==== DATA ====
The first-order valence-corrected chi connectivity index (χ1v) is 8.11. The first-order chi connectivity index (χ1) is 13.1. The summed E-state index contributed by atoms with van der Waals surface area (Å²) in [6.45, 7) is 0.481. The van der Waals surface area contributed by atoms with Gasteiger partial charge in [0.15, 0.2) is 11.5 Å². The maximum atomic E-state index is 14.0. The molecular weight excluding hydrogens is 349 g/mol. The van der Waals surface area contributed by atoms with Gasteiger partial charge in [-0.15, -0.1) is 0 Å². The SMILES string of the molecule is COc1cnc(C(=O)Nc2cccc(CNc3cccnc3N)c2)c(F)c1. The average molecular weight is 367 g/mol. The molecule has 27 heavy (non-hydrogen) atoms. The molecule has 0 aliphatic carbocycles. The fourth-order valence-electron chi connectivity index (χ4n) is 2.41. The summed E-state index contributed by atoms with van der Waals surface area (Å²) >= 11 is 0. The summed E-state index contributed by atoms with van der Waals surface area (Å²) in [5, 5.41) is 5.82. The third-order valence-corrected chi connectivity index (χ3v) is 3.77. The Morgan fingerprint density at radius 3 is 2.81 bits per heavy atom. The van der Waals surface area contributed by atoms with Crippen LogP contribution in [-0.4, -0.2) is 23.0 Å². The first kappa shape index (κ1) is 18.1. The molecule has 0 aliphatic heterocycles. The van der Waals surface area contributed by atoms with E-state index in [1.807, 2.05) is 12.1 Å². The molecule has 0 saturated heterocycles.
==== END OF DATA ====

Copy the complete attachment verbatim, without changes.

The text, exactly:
The first-order valence-corrected chi connectivity index (χ1v) is 8.11. The first-order chi connectivity index (χ1) is 13.1. The summed E-state index contributed by atoms with van der Waals surface area (Å²) in [6.45, 7) is 0.481. The van der Waals surface area contributed by atoms with Gasteiger partial charge in [0.15, 0.2) is 11.5 Å². The maximum atomic E-state index is 14.0. The molecular weight excluding hydrogens is 349 g/mol. The van der Waals surface area contributed by atoms with Gasteiger partial charge in [-0.15, -0.1) is 0 Å². The SMILES string of the molecule is COc1cnc(C(=O)Nc2cccc(CNc3cccnc3N)c2)c(F)c1. The average molecular weight is 367 g/mol. The molecule has 27 heavy (non-hydrogen) atoms. The molecule has 0 aliphatic carbocycles. The fourth-order valence-electron chi connectivity index (χ4n) is 2.41. The summed E-state index contributed by atoms with van der Waals surface area (Å²) >= 11 is 0. The summed E-state index contributed by atoms with van der Waals surface area (Å²) in [5, 5.41) is 5.82. The third-order valence-corrected chi connectivity index (χ3v) is 3.77. The Morgan fingerprint density at radius 3 is 2.81 bits per heavy atom. The van der Waals surface area contributed by atoms with Crippen LogP contribution in [-0.4, -0.2) is 23.0 Å². The first kappa shape index (κ1) is 18.1. The molecule has 0 aliphatic heterocycles. The van der Waals surface area contributed by atoms with E-state index in [1.807, 2.05) is 12.1 Å². The molecule has 0 saturated heterocycles.